June in Paris: a time to visit greening gardens filled with teeming trees and lush shrubs. Pierre Jardin is here, looking to learn from his French ancestors. Walking in the Jardin des Tuileries one fine afternoon, Jardin wandered off into the side gardens known as le Grande Couvert, where works by contemporary artists (Roy Lichtenstein, Magdelena Abakanowicz, Daniel Deleuze) sprang into view, making dramatic entrances in the classically designed landscape.
But the most anomalous sight proved to be a large, uprooted tree trunk lying prone, suspended off the ground by short stubs of branches sticking out, that seemed somehow to have been ignored or overlooked by the ubiquitous gardeners. How could a 50-foot long rotting timber, a bleak blight of a sight, a dour note of doom, be permitted to persist in this verdant place?
Then, when he went to marvel at the tangle of roots left suspended perpendicular to the ground, Pierre Jardin received another shock: a sign marked it as another contemporary sculpture, “L’Arbre de Voyelles” by Giuseppe Penone (1999). But since it looked exactly like a fallen tree, and there was no support or stand on which the work was displayed, Jardin wondered whether he was looking at nature or art, a tree or a sculpture. Rereading the sign, he realized that Penone had cast the trunk in bronze. The molded material arrested decay in a restful repose, preserving it a frozen pose. This wasn’t a decaying tree but an arboreal fossil, something simultaneously newly born and oddly archaic, a mass around which a strange sort of anomaly in spacetime coalesced. Jardin found himself stupefied and petrified, his cerebral hemispheres regressing to the lithosphere, mute thought mingling with brute material.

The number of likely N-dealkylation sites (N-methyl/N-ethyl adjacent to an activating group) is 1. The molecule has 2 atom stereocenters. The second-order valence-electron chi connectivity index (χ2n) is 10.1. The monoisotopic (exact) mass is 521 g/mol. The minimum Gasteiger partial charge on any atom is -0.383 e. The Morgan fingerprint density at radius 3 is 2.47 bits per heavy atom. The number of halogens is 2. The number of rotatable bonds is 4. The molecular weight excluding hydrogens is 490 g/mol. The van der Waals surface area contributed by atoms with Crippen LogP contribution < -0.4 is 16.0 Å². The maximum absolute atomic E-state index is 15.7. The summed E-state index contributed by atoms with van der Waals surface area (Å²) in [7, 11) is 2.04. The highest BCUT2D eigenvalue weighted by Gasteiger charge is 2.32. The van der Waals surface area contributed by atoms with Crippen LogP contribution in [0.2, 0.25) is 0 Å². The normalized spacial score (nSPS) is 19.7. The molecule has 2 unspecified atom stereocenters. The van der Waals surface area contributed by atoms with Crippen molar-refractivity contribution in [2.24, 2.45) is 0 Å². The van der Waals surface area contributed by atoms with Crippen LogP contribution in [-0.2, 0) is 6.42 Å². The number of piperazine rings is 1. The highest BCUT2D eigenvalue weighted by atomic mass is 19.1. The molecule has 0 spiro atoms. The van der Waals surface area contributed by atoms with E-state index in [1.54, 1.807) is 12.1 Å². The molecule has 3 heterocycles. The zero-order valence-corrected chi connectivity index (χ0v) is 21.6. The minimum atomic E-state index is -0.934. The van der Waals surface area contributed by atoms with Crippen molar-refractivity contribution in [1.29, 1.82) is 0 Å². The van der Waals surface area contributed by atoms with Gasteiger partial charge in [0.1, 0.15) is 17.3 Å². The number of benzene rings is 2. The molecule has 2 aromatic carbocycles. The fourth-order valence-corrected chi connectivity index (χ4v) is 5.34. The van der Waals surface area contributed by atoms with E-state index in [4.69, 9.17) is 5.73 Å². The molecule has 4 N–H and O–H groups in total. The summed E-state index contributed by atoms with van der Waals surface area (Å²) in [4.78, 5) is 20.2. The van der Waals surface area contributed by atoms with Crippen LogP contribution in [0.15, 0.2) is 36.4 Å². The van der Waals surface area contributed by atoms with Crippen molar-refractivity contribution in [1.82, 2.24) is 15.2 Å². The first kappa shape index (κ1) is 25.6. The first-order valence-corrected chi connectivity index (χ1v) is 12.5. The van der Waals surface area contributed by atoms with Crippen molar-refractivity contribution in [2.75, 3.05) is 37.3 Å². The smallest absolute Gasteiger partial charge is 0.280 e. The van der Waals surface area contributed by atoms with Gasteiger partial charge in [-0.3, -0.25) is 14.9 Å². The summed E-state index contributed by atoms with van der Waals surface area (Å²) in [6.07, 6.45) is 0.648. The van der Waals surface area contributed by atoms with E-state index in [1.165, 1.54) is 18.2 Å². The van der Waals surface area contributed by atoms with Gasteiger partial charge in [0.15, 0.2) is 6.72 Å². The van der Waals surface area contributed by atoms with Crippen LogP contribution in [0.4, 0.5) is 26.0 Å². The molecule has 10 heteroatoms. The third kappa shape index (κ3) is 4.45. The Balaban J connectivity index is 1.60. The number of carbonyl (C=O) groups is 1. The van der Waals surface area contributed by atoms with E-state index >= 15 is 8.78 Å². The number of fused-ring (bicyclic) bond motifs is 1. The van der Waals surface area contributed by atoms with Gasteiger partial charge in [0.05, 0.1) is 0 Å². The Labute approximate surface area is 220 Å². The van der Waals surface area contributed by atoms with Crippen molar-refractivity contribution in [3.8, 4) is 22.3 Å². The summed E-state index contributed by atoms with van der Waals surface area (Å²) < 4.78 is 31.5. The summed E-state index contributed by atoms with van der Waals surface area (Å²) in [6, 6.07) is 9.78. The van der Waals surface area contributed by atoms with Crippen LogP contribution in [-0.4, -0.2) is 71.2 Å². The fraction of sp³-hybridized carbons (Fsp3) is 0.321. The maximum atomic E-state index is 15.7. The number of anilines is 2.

Pondering Penone’s enigmatic title set Pierre Jardin wondering about the tree all over again. The “vowels” referenced turned out to be five oak trees planted among the trunk’s broken branches, creating a seasonal swing and growth process in direct dialogue with the work’s insistent inertia. Penone collaborated with Tuileries landscape designed Pascal Cribier in situating the tree parallel to the Seine, opening a different dialogue of forking structures between branching tree and the river and its tributaries. The Seine in turn affects the perception of the sculpture, serving as a reminder that the work was created as a molten metallic flow molding itself to the receptive surfaces of the tree.
Taking a turn in the Tuileries, looking for more Art amid manicured Nature, Pierre Jardin had been barking up the wrong tree. Penone’s rust-proof rustic sculpture, his bronze bucolic petrified poem, broke down distinctions and busted Pierre Jardin’s brain. L’Arbre des Voyelles left him lingering, laughing loudly, and meekly weeping…. The feeling only deepened on revisiting the site in the dead of winter.